There’s nothing quite like a remix A/B, one of my favorite forms of listening pleasure: comparing the before and after when one artist reworks another. It’s all the better if the experience of the transition is reversed: if the original track is unfamiliar, and you hear it only after first witnessing a remix of it by someone whose work you already admire.
Such is the case with British club/IDM musician Loraine James, who has grabbed the track “Lincoln” from the quintet Lunch Money Life (off their new album, Immersion Chamber), and as if with so much Silly Putty reshaped it to match her own vision.
The original is exceptional groove-heavy electronic jazz. The band (Stewart Hughes, drums; Sean Keating, guitar; Luke Mills-Pettigrew, bass; Jack Martin, electronics and trombone; Spencer Martin, electronics and saxophone) finds new life in the genre, the key being how reworked the music sounds even in its first iteration. The track breaks frequently as it moves from phase to phase, different instruments taking prominence, digital effects adding glitches, echoes, and other treatments in unpredictable maneuvers.
And that’s before Loraine James takes hold of it. She removes any concessions to a live-band vibe, in favor of something that is very much in her own mode. She locates especially tasty rhythmic elements from the original and sets them on repeat. The tweaks she introduces then gather a more immediate sense of remove from the source material — and like so much sugar on top, bits of pachinko-parlor melodies get drizzled on throughout. And because it’s James, the track must come with a challenge. Eventually that dependable rhythm is encouraged to fall apart, to flail and jitter like Max Headroom after a particularly wild LAN party. In the process, James both helps the listener locate what makes the Lunch Money Life original so strong, and also manages to produce something that is very much her own.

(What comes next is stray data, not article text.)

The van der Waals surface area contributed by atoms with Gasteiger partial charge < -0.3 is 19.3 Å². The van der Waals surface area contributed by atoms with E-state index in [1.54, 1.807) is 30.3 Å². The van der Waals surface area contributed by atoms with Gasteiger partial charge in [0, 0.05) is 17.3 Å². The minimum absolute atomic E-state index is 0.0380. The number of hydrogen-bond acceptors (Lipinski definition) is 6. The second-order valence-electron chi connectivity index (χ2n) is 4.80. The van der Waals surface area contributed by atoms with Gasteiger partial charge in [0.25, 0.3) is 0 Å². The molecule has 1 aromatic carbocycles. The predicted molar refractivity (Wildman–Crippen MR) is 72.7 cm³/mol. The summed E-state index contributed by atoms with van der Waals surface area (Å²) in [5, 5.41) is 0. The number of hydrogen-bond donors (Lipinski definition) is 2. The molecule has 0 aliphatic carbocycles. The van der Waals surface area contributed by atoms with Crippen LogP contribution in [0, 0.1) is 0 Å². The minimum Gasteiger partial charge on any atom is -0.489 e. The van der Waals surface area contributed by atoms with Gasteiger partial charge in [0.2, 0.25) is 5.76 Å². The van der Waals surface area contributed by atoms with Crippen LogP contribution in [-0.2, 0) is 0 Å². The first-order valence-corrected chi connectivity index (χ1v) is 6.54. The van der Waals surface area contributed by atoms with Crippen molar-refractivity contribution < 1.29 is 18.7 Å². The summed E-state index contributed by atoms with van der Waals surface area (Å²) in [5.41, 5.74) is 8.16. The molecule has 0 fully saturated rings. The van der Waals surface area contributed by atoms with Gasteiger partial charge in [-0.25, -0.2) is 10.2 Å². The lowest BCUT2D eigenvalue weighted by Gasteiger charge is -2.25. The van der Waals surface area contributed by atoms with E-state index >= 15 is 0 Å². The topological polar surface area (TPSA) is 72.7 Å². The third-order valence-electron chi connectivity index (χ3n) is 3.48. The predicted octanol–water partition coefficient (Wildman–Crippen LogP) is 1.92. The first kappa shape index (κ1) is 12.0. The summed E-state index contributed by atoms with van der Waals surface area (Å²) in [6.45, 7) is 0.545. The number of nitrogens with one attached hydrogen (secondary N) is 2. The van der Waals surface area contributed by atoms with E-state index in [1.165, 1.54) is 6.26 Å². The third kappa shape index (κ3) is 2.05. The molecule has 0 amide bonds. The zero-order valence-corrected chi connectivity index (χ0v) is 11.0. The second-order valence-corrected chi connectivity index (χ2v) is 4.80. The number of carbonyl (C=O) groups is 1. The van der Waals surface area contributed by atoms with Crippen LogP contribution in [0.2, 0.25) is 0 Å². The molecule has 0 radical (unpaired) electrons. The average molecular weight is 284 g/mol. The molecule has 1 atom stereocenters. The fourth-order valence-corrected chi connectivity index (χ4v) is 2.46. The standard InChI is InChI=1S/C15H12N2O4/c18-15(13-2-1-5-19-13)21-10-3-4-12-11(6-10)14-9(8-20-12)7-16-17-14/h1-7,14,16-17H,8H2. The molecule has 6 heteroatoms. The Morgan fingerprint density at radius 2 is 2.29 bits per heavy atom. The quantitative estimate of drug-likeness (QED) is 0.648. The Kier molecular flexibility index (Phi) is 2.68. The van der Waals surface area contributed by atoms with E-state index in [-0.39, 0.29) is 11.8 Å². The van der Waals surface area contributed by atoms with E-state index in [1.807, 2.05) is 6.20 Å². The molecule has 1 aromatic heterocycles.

Album and remix originally posted at lunchmoneylife.bandcamp.com.